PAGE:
A 'rat czar' in Boston? Why one city councilor says it's 'desperately needed'

A worker holds a rat inside a bag as part of a "Rat to Cash" program in Marikina city, Philippines. (AP Photo/Aaron Favila)
A worker holds a rat inside a bag as part of a "Rat to Cash" program in Marikina city, Philippines. (AP Photo/Aaron Favila)

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This city is crawling with rats — and unlike “The Departed,” we’re not using any heavy-handed metaphors. We’re talking about literal rats.

Boston City Council President Ed Flynn wants the city to follow in the footsteps of New York City and get its own “rat czar” to take on the pest problem. Flynn plans to set those moves in motions today. During this afternoon’s City Council meeting, Flynn will file an order to hold a hearing on the possible formation of a new Office of Pest Control led by a single point person (a rat czar) to focus on what he calls a “critical quality of life issue.” So, how did we get to this point?

  • Rats are an age-old annoyance, but complaints have ballooned since the start of the pandemic. From 2020 to 2022, pest complaints to Boston’s 311 line jumped from 1,212 to 2,253. And the city is on track to see even more complaints in 2023.
  • Why? In cities across the country, restaurant shutdowns at the beginning of the pandemic forced rats to migrate to new places to find food — like residents’ homes. And as one urban ecologist told NPR’s Short Wave podcast, “once that flag is there, it stays.”
  • Why is a new department necessary? Pest control in Boston is currently spread across several departments, like Public Works and Inspectional Services. But as Flynn told WBUR’s Amy Sokolow, he thinks the task requires “one specific department to coordinate all aspects of pest control,” from rats to mice to bugs. “I think it’s desperately needed in Boston,” he said.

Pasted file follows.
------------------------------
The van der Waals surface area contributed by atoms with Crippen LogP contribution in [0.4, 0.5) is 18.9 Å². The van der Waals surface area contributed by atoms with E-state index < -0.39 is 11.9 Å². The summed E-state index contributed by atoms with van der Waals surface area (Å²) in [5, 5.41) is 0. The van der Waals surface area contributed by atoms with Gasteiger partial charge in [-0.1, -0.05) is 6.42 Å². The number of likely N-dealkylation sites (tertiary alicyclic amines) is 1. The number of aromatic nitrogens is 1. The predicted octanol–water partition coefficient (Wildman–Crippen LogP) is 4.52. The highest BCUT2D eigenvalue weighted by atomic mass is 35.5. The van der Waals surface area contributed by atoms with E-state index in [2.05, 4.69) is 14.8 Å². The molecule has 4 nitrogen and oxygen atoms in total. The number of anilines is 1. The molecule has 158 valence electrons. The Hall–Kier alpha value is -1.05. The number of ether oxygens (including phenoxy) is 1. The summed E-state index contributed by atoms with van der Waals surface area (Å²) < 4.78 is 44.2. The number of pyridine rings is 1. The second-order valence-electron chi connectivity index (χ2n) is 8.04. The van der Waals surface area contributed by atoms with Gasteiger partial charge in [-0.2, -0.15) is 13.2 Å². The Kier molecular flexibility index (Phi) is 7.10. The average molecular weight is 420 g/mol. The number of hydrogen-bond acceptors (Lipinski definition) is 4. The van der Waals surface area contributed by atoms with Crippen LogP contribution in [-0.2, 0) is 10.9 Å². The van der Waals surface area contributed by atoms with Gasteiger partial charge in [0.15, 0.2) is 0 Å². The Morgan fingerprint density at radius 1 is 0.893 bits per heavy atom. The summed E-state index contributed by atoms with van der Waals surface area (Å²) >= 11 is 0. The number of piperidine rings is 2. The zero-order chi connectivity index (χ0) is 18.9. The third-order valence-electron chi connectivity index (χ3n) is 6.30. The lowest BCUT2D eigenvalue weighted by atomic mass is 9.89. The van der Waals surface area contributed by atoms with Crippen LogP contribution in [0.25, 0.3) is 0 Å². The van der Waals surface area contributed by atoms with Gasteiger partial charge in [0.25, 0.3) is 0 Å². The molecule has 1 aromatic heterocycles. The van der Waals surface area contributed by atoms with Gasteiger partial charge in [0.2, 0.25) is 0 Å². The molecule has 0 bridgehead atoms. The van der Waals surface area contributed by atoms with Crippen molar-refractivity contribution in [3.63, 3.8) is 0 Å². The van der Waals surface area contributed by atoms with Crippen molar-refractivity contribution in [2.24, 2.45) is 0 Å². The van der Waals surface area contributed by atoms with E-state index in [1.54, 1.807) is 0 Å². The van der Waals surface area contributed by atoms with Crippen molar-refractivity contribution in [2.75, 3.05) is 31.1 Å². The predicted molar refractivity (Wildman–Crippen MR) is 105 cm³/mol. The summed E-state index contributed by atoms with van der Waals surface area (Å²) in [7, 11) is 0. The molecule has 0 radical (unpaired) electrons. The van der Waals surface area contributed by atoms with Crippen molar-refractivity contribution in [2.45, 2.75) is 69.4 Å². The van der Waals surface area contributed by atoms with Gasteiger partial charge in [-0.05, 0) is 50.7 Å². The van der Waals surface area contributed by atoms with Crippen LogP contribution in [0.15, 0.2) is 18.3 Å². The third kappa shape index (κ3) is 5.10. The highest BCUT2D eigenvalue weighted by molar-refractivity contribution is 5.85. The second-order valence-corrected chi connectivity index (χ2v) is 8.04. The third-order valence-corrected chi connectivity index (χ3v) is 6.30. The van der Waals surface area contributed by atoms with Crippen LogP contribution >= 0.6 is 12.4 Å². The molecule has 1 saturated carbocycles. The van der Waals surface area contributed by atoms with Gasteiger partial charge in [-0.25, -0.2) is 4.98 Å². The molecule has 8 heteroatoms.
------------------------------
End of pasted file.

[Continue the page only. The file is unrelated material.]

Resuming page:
• Do you have what it takes to become Boston’s rat czar? If the proposal wins approval from the City Council and Mayor Michelle Wu, Flynn says he’s looking for someone who’s well-organized, a good listener and dedicated to the city. Willing to work on the weekends is also a plus, because rats don’t take nights off.

Massachusetts state education leaders are moving to ease regulations to make it easier for licensed educators to teach other subjects, like English as a second language and special education. The hope is to address a statewide teacher shortage.

  • Education Commissioner Jeff Riley says those two areas have been particularly short-staffed, but suggested the change would only be temporary. “What we’re trying to do is be a little more flexible than we’ve been in the past with the understanding that at some point we’re probably going to back up later,” Riley said.
  • What’s next: The state’s Board of Elementary and Secondary Education is taking public comment on the rules, ahead of a final vote in June.

Easthampton school officials are pausing their turbulent search for a new superintendent and are instead looking to hire an interim leader for the next year.

The late Mel King already has a square named after him in the South End. Next up: a school. Wu and local school leaders will join King’s widow, Joyce, at 10 a.m. today to celebrate renaming the McKinley Schools complex after the political legend. The new name: Melvin H. King South End Academy.

The Bruins will look to do tonight what the Celtics couldn’t last night: close out their first-round playoff series up 3-1 at TD Garden. They play at 7 p.m. against the Florida Panthers — and a win would definitely help erase visions of that Trae Young shot from Boston sports fans’ minds.

P.S.— The penultimate episode of our podcast Violation is here. It takes a close look at the revocation of Jacob Wideman’s parole and asks: was he a master manipulator, the victim of a misunderstanding — or something worse? Listen wherever you get your podcasts.


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Nik DeCosta-Klipa Newsletter Editor
Nik DeCosta-Klipa is the newsletter editor for WBUR.



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